Tuning Postgresql on FreeBSD 5.1
sean at chittenden.org
Mon Aug 25 20:05:29 PDT 2003
> I now have a bigger problem... the machine is generating some large
> reports and the processes start and instantly drop off to no
> utilization... they sit there and hang... seemingly resource
Prove it. Uses iostat or vmstat and come with proof that it is
> I've enclosed the postgresql.conf file, the systctl.conf file,
> loader.conf and the Kernel memory parameters.
Looking through these aren't going to help until you figure out why
things are "stalling."
> Again, the machine is a twin 2.8 Xeon HTT machine. HTT is turned on
> and the machine sees 4 cpus.
Have you played with toggling the sysctl machdep.cpu_idle_hlt?
Turn off the use of your memory disk for PG's temp files. If you tune
your PostgreSQL settings correctly, your temp files need to be disk
backed, not RAM backed.
> I've got a bunch of people saying Linux just runs faster and the DB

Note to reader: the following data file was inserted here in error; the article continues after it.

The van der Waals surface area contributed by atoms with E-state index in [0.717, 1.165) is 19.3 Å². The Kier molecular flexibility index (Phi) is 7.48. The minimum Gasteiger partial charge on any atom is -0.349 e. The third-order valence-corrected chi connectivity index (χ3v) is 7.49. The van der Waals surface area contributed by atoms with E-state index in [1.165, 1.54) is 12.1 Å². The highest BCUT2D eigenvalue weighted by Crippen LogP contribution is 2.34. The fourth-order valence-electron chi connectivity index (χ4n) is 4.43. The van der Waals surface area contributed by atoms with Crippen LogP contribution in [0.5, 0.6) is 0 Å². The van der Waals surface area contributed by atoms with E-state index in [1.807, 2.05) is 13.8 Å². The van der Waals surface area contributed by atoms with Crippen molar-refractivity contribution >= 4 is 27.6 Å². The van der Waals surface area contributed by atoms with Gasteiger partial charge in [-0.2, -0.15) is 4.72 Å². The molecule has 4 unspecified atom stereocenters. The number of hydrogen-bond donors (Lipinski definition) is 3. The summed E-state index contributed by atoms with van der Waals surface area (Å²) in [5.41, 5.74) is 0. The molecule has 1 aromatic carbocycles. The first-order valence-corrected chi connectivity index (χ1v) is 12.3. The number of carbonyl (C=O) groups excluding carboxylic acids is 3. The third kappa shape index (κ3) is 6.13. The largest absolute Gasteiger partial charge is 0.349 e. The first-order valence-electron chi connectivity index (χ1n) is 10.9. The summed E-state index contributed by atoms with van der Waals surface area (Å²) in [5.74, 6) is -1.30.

> group is using a Linux config file on the FreeBSD machine. (Don't
> get me going) It is my belief that a BSD DB is going to run faster
> on it's platform of choice for development (FreeBSD) than another
*grumps* I hate this call to arms bit about people clammering for
Linux if things are slow on BSD. BSD is, on average, the preferred OS
of PostgreSQL developers and DBAs when reliability and speed are
issues (if for no other reason than UFS+softupdates). Linux has
problems with memory over commit situations and file system integrity
while still maintaining reasonable file system performance (ext2 is
faster than ext3 by a wide margin, but ext2 is _not_ a reliable FS).
As for your postgresql.conf, please read:
>From your postgresql.conf:
> shared_buffers = 48000 # min max_connections*2 or 16, 8KB each
WHOA! This is too high by a factor of about 10. You probably want a
shared buffers set to 4096.
> #max_fsm_relations = 1000 # min 10, fsm is free space map, ~40 bytes
> #max_fsm_pages = 10000 # min 1000, fsm is free space map, ~6 bytes
You probably want to increase these both by a factor of about 10.
> sort_mem = 32768 # min 64, size in KB
This also seems high, divide by 8 and you're at a more reasonable
> #fsync = true
Change this to false.
Let us know if your machine was swapping, I bet it was. -sc
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